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himhim francine: the south african
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president faces a rebellion in his own party if he fires finance minister. ministers are considering resigning their positions. that is according to people familiar with the situation. reports of the plans are sharply lower this week to -- week. there is a rate decision this afternoon. we're back with patrick and kit. what is your take on south africa? i don't know how do you navigate this political risk, a president
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wants to fire somebody who is credible in the market area -- market. kit: by far the most credible person in south africa. in the long run, it's scary that if you went back to under a year to the local elections last summer, they look like a move into a non-racially divisive structure, to a world of coalitions that would be incredibly positive for their politics. they're going backwards quickly. rating is worrying. i find that very disturbing. chart and thehe currency, it has come back up a teeny bit on a big political risk. hunting andf yield investment flows in the world is washing over this. i weigh those two against each other at the moment. francine: let's go to
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johannesburg where we have our reporter. the confrontation we are talking about comes as we have a rate decision. what are we expecting from the central bank? expect23 economists interest rates to remain unchanged at 7% in it has remained that way since march. 2012ave to go back to july to have an interest rate drop in south africa. that was done half a percentage point, down to 5%. it has risen up to what is now at 7%. a lot has happened in the last week. i don't think a lot has changed enough to keep the monetary policy committee to change it. francine: how will the central bank react to this uncertainty politics? >> they are likely to put up how
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stability may affect the currency and how it may be putting into inflation and hurting the inflation scenario in south africa. we saw it come back to 6.3%. the government is between three and 6% to it's not allowing for a cut in interest rates for now. there are rumors that were very evident toward the latter half of this year for expectations. for now, a lot of what is happening regarding food prices as well as the possible outlook is going to be very key for what they will say in today's message. francine: thank you so much for the update. he is joining us live from johannesburg. when you look at this volatility chart, do you just expected to
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continue? struck by from the end of last year how the currency had rallied at high volatility levels. the money floated. now we have spiked it up. elevatedot an volatility environment. does the reality of something , ratings going well at some point, does that bring on a crisis? the market is not embracing crisis yet. it's saying there is bad news out there. francine: the market is rarely pricing in bad news. is there concern overall that we are in a fictitious world because we nor a lot of risk? even in western countries?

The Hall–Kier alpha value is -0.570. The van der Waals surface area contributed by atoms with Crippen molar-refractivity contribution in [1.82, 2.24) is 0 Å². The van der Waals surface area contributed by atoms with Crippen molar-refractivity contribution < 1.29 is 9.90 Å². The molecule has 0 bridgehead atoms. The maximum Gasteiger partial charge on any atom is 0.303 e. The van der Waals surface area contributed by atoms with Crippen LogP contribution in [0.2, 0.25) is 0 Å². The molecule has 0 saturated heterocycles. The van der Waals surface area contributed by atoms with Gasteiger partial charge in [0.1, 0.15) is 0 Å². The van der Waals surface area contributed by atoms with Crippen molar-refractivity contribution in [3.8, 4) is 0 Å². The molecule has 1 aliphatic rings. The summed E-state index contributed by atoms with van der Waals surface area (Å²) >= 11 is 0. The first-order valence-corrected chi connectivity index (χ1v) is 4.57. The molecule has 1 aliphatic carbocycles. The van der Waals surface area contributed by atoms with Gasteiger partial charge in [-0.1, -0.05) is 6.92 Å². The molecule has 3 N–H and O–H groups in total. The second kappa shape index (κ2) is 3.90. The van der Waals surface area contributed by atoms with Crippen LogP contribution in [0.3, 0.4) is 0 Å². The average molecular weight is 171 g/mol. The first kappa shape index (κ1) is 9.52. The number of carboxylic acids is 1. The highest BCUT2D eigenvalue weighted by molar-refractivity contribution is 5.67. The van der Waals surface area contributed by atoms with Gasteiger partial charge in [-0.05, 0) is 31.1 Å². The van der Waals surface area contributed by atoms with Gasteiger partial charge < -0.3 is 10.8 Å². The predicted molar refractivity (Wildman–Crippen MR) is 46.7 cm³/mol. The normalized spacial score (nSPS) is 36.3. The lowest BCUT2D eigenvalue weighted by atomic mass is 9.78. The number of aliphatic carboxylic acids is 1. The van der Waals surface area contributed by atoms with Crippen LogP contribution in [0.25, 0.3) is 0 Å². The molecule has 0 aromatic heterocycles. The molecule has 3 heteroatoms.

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patrick: you are getting compensated to invest in emerging markets there is clearly risk. you have a selloff in commodities or a strong dollar. francine: do you like any of the emerging markets? itsad china boosting expiration. some indianhave insulated bonds. we have real yields of 4% there. that's an equity risk premium right now. that is a place with the spreads are wide. you get a kicker there as well. there is risk, but you are getting compensated for that. kit: the higher-yielding emerging markets have yields that are irresistible in this. the u.s. rates are not above three. in south africa, it is over 8%.
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south africa i find politically scary. you almost try not to think about it. you the speed with which the mexican peso came back. maybe that will remain strong. india is the attractive and right now. francine: are we further away from a possible trade war? one of the things i keep. as if donald trump doesn't get what he wants, you may revert to doing what he knows best, which is protectionist measures. kit: the markets are pricing in the idea that donald trump is going to be slower moving overall than he was before he got elected. we are not out of the woods on a trade war. are trying to deal with the reality of growth that is not strong as we would like it to be. deliverrump wants to
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prosperity, and a trade war fails on some accounts. patrick: just focusing on current accounts and deficits is a simplistic way to look at things. that seems to be the narrative. he believes it. that is worrying. the end result will be a trade war if he goes down this path. i don't know it will be a war. there are forces in place that go against globalization and it is negative for global growth. i think you will start to see that ending higher in pushing prices lower. francine: thank you so much for joining us today. up next, can they turn things around for samsung? we will bring you the latest battle on the goal market for smartphones. this is bloomberg. ♪
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francine: bloomberg surveillance, francine lacqua in london. nejra: the largest lender by